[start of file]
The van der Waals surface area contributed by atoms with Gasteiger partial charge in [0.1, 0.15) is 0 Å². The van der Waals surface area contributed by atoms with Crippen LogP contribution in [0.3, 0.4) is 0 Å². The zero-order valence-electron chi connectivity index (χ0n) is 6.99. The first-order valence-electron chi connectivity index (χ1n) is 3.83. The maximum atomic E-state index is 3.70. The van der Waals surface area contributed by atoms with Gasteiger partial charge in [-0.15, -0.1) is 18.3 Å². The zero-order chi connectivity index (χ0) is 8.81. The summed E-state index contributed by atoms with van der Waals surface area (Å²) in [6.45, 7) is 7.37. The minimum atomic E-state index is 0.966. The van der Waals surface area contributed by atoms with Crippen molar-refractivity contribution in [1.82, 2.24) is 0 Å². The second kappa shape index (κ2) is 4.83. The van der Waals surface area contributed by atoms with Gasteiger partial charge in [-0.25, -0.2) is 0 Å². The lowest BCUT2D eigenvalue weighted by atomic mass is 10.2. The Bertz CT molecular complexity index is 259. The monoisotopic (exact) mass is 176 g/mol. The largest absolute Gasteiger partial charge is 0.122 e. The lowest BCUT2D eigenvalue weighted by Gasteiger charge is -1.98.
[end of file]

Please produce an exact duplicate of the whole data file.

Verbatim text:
The van der Waals surface area contributed by atoms with Gasteiger partial charge in [0.1, 0.15) is 0 Å². The van der Waals surface area contributed by atoms with Crippen LogP contribution in [0.3, 0.4) is 0 Å². The zero-order valence-electron chi connectivity index (χ0n) is 6.99. The first-order valence-electron chi connectivity index (χ1n) is 3.83. The maximum atomic E-state index is 3.70. The van der Waals surface area contributed by atoms with Gasteiger partial charge in [-0.15, -0.1) is 18.3 Å². The zero-order chi connectivity index (χ0) is 8.81. The summed E-state index contributed by atoms with van der Waals surface area (Å²) in [6.45, 7) is 7.37. The minimum atomic E-state index is 0.966. The van der Waals surface area contributed by atoms with Crippen molar-refractivity contribution in [1.82, 2.24) is 0 Å². The second kappa shape index (κ2) is 4.83. The van der Waals surface area contributed by atoms with Gasteiger partial charge in [-0.25, -0.2) is 0 Å². The lowest BCUT2D eigenvalue weighted by atomic mass is 10.2. The Bertz CT molecular complexity index is 259. The monoisotopic (exact) mass is 176 g/mol. The largest absolute Gasteiger partial charge is 0.122 e. The lowest BCUT2D eigenvalue weighted by Gasteiger charge is -1.98.